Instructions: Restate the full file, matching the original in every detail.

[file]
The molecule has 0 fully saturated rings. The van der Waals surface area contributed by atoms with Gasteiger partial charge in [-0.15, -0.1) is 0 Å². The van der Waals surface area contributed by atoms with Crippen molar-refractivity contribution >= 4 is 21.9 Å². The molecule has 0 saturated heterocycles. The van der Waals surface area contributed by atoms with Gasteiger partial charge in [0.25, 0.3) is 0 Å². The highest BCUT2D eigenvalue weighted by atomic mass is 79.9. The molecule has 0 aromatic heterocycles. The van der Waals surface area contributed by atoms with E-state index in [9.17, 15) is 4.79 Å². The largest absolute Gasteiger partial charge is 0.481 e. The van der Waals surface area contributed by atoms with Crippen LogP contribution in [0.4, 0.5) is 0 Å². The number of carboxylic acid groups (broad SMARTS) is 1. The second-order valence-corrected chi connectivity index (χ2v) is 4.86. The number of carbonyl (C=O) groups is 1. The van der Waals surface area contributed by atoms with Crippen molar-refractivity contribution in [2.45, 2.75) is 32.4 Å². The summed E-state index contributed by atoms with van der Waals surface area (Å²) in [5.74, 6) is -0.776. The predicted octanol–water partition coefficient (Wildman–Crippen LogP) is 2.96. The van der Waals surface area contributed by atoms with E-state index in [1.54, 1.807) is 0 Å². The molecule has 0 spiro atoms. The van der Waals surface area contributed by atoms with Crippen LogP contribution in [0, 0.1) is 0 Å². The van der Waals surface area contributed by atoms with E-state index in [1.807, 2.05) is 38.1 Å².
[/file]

The molecule has 0 fully saturated rings. The van der Waals surface area contributed by atoms with Gasteiger partial charge in [-0.15, -0.1) is 0 Å². The van der Waals surface area contributed by atoms with Crippen molar-refractivity contribution >= 4 is 21.9 Å². The molecule has 0 saturated heterocycles. The van der Waals surface area contributed by atoms with Gasteiger partial charge in [0.25, 0.3) is 0 Å². The highest BCUT2D eigenvalue weighted by atomic mass is 79.9. The molecule has 0 aromatic heterocycles. The van der Waals surface area contributed by atoms with E-state index in [9.17, 15) is 4.79 Å². The largest absolute Gasteiger partial charge is 0.481 e. The van der Waals surface area contributed by atoms with Crippen LogP contribution in [0.4, 0.5) is 0 Å². The number of carboxylic acid groups (broad SMARTS) is 1. The second-order valence-corrected chi connectivity index (χ2v) is 4.86. The number of carbonyl (C=O) groups is 1. The van der Waals surface area contributed by atoms with Crippen molar-refractivity contribution in [2.45, 2.75) is 32.4 Å². The summed E-state index contributed by atoms with van der Waals surface area (Å²) in [5.74, 6) is -0.776. The predicted octanol–water partition coefficient (Wildman–Crippen LogP) is 2.96. The van der Waals surface area contributed by atoms with E-state index in [1.54, 1.807) is 0 Å². The molecule has 0 spiro atoms. The van der Waals surface area contributed by atoms with Crippen LogP contribution in [0, 0.1) is 0 Å². The van der Waals surface area contributed by atoms with E-state index in [1.807, 2.05) is 38.1 Å².